Category Archives: drm

Greg Gillis’ Girl Talk kicks music in the ass

Girl Talk Toronto Spin Gallery
Girl Talk Toronto Spin Gallery 2

At the $5-or-more level, buyers can choose to download the album in [DRM-free] MP3 or FLAC format, the latter being exact copies of the original source files without compression. Also included is a single MP3 file featuring the music without track breaks. Link Moar


mp3 or flac?


flac is for wankers



Audio compression algorithms work by taking out extraneous data (likemicroseconds of silence) from the raw source data file reducing the total file size. Lossless algorithms like FLAC or winzip for that matter, studiously make sure that all of the original meaning down to the last bit can be recovered. MP3 goes further by also taking out, unrecoverably, some extra data from parts of the sound file that the human ear can’t actually hear resulting in substantially further file size reduction. For really low-bitrate mp3 compression (like 128bit or less) the algorithm is starting to take out some parts of the sound that the human ear can tell the difference, just a little bit.

Essentially however, the differences between good high-bit-rate mp3 (like 192bit VBR) and completely lossless compression like FLAC are largely imaginary.

Not that true-blood audiophiles aren’t willing to pay gobs of money all the time for imaginary sound differences all the time.

These people are wankers.

mp3 is also more widely supported by every media player everywhere. FLAC not so much.


whodathunk. damn it’s really hard to decide which track to send. they’re all really really good!!


OMG holy crap ya!

Why has this turned into a music blog all of a sudden? I dunno, but file under Girl Talk Doesn’t need bill C-61 to rock you.

Now go download the crap out of this album
. And pay for it.

Ironic for what’s basically a hyperkinetic schizophrenic cyclone mashup of past factory-produced hits in a nuclear blender of awesome, this album is both 100% the future of music… and a future that is wide OPEN.

Girl Talk is a two-fer another example of alternative (PWYC) business model that will probably be wildly successful. And of course, he’s long been the poster child of fair-use in mashups and sampling.

Photos: Greg Gillis / Girl Talk live at Spin Gallery in 2006. Moar.

How to support real (music) artists with or without “strong” copyright reform

copy left

  1. Don’t buy DRM infected media. This includes CDs, DVDs, protected iTunes files, Microsoft Plays for sure (which by the way, usually doesn’t). DRM is a pain in the ass, you don’t need it and if Canada’s new legislation passes unamended, by accepting DRM you effectively void any privileges of how, when and where you might access your media unless explicitly authorized by the rights holder (effectively you do not own any media if it’s DRM infected).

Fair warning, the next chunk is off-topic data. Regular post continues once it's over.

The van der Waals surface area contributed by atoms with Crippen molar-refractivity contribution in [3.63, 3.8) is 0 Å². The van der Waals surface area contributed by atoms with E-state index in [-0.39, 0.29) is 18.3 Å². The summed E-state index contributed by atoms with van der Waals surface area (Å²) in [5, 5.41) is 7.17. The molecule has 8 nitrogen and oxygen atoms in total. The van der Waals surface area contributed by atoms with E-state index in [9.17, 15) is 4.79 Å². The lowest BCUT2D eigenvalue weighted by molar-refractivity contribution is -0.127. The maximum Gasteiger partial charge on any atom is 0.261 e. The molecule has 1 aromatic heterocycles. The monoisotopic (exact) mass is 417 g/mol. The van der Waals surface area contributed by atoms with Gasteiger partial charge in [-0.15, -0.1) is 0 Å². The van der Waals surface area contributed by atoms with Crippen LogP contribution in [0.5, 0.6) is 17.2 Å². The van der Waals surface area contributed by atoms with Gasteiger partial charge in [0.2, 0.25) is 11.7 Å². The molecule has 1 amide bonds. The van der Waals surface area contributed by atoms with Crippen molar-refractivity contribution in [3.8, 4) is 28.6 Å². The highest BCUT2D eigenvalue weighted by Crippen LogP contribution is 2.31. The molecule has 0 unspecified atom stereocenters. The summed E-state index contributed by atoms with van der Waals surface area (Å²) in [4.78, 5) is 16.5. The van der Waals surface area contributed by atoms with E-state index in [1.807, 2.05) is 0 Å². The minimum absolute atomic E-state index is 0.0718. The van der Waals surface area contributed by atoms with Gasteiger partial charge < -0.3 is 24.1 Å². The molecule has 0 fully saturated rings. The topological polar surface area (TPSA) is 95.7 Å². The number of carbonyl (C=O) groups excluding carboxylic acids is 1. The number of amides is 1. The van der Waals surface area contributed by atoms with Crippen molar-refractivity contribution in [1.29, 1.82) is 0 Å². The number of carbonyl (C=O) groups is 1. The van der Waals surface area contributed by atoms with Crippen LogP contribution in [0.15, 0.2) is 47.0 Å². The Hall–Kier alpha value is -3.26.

2. Do pay for music.
  3. Buy digital music in un-encrypted formats e.g. mp3, flac. With these formats all your the fair-dealings (called fair use in the US) allowances apply including time-shifting, format-shifting, being able to play it in more than one device etc.

  4. Go to shows
  5. Even in the hey-days of the CD, many bands still made all their income from touring and t-shirts rather the pittance of CD royalties. Buy tickets, go to shows and it’s a great way to discover new bands too.

  6. Buy the merch At the show buy something from the merch table. Buy anything: a tshirt, a record etc. Typically the band will be getting 100% of your money when you buy something at a show.
  7. Buy Analog media if you enjoy the pleasure of owning a physical artifact of your favourite albums, buy the vinyl! More fun to play, they sound great and vinyl is making a huge comeback. You can’t digitally encrypt analog media either.
  8. Buy indie not major labels the indies aren’t suing anybody, and for the most part, the music is better anyway

photo by pwac

How the new Canadian Copyright bill fails Canadians

As reported everywhere, Canada’s industry minister introduced a new copyright bill yesterday. And it’s no good. However, assuming we need “reform” at all, there are simple changes that could go a long way to fixing it.

The most important of these would be a qualifier on “anti-circumvention”. In the current bill, any circumvention is automatically an infringement no matter the purpose, no matter how trivial the circumvention. Why anti-circumvention provisions are necessary at all is a dubious proposition to begin with. However, if we must have make this simple change: make circumvention only a crime if done for the purposes of infringement.

The way the bill is written now it gives media owners, and anyone who encrypts anything carte-blanche to over-ride all fair-dealings exceptions build into the copyright act.

Meanwhile the so-called “reductions” in penalties to infringers are fairly ridiculous. The “limited to” $500 penalties are per infringement. Any kid with a thousand song ipod theoretically liable for up to $500,000. Jesse Hirsh has put it well, describing the new legislation as criminalizing a generation of Canadians.